Who We Are
The Lake Babine Nation is an Athabaskan speaking nation whose traditional territory surrounds Babine Lake. Our cultural system is centered on the potlatch or balhats,which involves four clans and a series of hereditary leaders serving as the caretakers of the land and providing guidance for the Nation. The Lake Babine Nation has nearly 2400 members who are spread across five communities with and additional three major off reserve communities.
The Lake Babine Treaty Office is a semi-independent body that is responsible for Lake Babine’s effort to negotiate a comprehensive treaty with the BC and Canadian governments. Operating under a separate mandate than the main administration and Chief and Council, the Lake Babine Nation Treaty Office engages in negotiations and pursues independent projects that are related to treaty, including governance, traditional use research, land planning, and community engagement. Treaty is a community driven process, meaning the Treaty Office draws its mandate and takes guidance directly from the community members.
Lake Babine Nation is currently in stage four of the six stage treaty process. At this point the AiP has been largely negotiated at the main table and the different sides need to review the chapters and see where there is a chance that the positions might be able to come closer together on some of the issues. While this is happening, the Treaty Office will be working on some other projects, especially traditional use studies and constitutional development.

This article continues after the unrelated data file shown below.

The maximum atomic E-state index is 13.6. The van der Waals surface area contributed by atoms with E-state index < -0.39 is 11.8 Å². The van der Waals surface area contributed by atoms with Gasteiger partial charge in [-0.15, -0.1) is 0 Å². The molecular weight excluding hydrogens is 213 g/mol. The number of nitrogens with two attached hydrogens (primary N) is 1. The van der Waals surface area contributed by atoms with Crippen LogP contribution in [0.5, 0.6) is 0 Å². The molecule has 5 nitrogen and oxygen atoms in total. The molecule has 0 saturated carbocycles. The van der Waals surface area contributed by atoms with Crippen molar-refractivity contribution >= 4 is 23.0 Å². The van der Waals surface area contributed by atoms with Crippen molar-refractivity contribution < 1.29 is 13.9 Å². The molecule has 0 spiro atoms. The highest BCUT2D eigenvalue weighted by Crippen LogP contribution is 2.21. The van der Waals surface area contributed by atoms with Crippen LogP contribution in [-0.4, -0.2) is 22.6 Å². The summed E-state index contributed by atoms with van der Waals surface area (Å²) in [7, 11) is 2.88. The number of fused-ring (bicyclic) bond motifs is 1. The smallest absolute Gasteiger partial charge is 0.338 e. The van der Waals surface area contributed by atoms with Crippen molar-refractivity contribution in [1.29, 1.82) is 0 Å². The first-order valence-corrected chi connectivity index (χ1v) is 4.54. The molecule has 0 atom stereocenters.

The Lake Babine Nation Treaty Office Staff is available to answer your questions and concerns.
No current society board.
Review the Proposed Statement of Principle regarding our lands, fisheries, self-government and resources.
Review the Lake Babine Nation Treaty Vision Statement.
In January of 2010 a protocol agreement was signed between LBN and UNBC. is agreement involves working together with UNBC to create learning opportunities for both UNBC students and LBN members.